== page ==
Review Sheet – Psych 3313 – Exam 1 – Torello – Fall, 2013
Chapter 1 – Key Terms - Page 18 - 2 questions
1.3 & 1.4
Chapter 5 - Key Terms - Page 129 - 2 questions
5.1, 5.2 & 5.5
Nucleus: soma in CNS; A large, membrane-bound, usually spherical protoplasmic
structure within a living cell, containing the cell's hereditary material and
controlling its metabolism, growth, and reproduction.
Ganglion: soma in PNS; A group of nerve cells forming a nerve center,
especially one located outside the brain or spinal cord.
Tract: axons bunches in CNS; A bundle of nerve fibers having a common origin,
termination, and function.
Nerve: axons bunches in PNS; Any of the cordlike bundles of fibers made up of
neurons through which sensory stimuli and motor impulses pass between the
brain or other parts of the central nervous system and the eyes, glands, muscles,
and other parts of the body. Nerves form a network of pathways for conducting
information throughout the body.
- Soma: cell body of any neuron
- Dendrites: are the branched projections of a neuron that act to conduct the
electrochemical stimulation received from other neural cells to the cell body, or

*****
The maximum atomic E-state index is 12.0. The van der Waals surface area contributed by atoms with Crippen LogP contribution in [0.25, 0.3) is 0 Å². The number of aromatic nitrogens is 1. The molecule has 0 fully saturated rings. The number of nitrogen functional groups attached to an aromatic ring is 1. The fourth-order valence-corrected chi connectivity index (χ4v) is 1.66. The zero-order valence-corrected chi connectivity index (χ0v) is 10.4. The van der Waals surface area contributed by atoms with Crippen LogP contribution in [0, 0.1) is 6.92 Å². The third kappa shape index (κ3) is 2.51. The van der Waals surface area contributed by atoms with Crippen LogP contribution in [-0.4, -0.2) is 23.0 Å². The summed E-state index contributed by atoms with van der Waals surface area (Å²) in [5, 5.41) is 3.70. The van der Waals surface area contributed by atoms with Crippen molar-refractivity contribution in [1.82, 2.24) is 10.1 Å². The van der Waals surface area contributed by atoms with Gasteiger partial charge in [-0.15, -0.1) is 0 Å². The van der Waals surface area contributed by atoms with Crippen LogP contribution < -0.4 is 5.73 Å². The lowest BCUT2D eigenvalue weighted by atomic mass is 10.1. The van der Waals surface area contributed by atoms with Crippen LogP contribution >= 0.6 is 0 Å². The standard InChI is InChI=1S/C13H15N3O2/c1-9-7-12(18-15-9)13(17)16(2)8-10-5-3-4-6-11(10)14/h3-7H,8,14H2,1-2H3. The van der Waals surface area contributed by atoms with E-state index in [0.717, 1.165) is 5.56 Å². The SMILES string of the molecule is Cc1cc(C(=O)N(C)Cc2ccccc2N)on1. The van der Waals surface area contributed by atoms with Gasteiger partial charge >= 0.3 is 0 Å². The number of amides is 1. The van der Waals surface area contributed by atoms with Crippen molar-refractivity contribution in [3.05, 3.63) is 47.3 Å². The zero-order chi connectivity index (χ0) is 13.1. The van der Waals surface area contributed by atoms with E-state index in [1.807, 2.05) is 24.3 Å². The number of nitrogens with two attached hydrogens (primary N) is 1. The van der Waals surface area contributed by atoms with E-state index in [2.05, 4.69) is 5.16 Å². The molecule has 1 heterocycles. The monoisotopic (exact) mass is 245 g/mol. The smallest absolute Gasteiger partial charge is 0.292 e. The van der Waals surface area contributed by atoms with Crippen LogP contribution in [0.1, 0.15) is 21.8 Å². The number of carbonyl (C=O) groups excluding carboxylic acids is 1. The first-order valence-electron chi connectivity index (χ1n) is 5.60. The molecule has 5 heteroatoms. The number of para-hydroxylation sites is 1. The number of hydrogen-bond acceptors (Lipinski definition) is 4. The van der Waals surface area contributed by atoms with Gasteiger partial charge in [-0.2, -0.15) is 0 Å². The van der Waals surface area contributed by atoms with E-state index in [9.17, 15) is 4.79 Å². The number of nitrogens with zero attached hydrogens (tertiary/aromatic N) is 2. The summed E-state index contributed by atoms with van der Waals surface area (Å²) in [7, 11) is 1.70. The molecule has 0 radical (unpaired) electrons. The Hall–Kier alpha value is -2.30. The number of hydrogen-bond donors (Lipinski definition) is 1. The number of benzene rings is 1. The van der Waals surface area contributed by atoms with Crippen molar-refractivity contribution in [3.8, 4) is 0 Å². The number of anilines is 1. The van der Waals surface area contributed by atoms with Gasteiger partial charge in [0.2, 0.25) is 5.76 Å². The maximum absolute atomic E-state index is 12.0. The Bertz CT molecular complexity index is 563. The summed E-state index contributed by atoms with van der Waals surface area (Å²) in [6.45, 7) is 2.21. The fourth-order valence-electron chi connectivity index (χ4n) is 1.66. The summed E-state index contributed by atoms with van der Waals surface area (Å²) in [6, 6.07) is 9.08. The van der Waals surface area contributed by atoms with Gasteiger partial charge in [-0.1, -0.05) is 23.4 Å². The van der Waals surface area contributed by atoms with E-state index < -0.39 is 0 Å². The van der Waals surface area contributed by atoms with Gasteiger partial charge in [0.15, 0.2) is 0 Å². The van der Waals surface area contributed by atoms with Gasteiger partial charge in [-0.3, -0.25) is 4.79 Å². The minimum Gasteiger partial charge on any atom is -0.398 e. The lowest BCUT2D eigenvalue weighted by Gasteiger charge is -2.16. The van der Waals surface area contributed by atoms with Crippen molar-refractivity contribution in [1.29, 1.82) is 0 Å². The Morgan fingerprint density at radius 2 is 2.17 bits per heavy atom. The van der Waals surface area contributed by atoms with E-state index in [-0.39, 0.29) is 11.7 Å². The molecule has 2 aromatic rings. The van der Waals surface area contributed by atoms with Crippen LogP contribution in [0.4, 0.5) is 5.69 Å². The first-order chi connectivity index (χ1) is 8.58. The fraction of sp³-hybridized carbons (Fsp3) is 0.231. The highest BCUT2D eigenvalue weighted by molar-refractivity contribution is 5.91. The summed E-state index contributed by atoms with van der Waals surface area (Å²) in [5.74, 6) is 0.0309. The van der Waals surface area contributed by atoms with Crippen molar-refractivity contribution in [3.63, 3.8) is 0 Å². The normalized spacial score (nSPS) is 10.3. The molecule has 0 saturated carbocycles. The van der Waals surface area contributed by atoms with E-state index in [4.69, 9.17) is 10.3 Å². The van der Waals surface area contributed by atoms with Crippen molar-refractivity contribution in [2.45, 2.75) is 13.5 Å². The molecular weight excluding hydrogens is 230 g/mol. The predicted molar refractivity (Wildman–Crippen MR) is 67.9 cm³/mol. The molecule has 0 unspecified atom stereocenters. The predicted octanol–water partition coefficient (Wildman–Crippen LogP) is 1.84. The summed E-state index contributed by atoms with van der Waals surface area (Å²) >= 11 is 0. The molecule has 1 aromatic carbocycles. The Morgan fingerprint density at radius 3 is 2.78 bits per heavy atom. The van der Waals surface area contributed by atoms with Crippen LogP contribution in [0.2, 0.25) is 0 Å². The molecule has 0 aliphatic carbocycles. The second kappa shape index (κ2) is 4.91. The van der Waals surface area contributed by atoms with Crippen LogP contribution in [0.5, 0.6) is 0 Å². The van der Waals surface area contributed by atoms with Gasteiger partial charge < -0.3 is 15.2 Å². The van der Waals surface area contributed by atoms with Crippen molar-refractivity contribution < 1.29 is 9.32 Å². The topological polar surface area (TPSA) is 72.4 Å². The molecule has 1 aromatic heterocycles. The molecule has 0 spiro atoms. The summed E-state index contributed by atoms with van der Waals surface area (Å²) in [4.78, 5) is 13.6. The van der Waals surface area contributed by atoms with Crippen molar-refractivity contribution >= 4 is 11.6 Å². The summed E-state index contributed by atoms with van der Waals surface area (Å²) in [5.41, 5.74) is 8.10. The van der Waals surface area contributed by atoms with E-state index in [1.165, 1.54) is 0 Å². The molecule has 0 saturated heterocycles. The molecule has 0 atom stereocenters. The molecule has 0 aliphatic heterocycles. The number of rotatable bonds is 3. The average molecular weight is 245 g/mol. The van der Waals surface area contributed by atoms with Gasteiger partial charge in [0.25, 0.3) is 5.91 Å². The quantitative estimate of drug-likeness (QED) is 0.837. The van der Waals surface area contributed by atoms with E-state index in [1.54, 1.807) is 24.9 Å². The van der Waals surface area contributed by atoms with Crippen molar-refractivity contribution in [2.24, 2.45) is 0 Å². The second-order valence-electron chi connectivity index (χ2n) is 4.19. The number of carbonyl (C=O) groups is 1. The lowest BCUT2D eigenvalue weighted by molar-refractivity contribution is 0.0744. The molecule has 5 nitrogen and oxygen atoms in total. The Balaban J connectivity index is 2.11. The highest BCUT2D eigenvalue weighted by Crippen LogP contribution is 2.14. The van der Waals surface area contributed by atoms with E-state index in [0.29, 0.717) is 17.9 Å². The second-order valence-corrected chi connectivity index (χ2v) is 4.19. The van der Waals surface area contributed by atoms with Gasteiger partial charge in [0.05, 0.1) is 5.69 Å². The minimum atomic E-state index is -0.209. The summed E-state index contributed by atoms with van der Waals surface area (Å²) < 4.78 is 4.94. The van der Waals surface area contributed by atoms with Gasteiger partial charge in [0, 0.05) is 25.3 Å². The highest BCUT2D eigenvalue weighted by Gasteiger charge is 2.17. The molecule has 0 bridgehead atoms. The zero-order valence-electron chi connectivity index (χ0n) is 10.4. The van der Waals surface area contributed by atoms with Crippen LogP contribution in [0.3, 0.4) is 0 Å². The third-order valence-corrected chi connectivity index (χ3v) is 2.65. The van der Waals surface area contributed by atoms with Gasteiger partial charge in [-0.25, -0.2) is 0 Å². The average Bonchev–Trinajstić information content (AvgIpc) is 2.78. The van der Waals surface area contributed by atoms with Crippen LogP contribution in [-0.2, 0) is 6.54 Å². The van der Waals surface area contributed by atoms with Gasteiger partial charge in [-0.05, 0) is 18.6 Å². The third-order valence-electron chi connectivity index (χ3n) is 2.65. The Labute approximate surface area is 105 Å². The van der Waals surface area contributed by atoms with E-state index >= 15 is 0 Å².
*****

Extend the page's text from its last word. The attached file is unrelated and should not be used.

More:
soma, of the neuron from which the dendrites project.
- Axon: a large filament that comes out of the soma
- Myelin: all axons, except those in the olfactory bulb, are covered with myelin
sheaths (white fatty sheet).
- Spines: where neurotransmitters bind; receptors of a neuron are in the dendritic
- Vesicles: In a neuron, synaptic vesicles (or neurotransmitter vesicles) store
various neurotransmitters that are released at the synapse; end of the axon is a
axon vesicle where the neurotransmitters are stored
- Synapse: In the nervous system, a synapse is a structure that permits a neuron
(or nerve cell) to pass an electrical or chemical signal to another cell
- Refractory Periods: the amount of time it takes for an excitable membrane to
be ready for a second stimulus once it returns to its resting state following
excitation in the areas of biology, physiology, and cardiology. There is a rest
period inbetween firing of the neurons. Needs a lot more EPSPs to fire between
1-5millisecs. At about 5 ms the neuron is ready to go again.
- Microtubules: Microtubules are filamentous intracellular structsure that are
responsible for various kinds of movements in all eukaryotic cells. Microtubules
are involved in nuceic and cell division, organization of intracellular structure, and
intracellular transport, as well as ciliary and flagellar motility. Tiny tubes that care
neurotransmitters from axon terminal and packaged into vesicles. - EPSP/IPSP: EPSP (+): exhibitory, more than an action potential is fired, voltage
and IPSP (-): inhibitory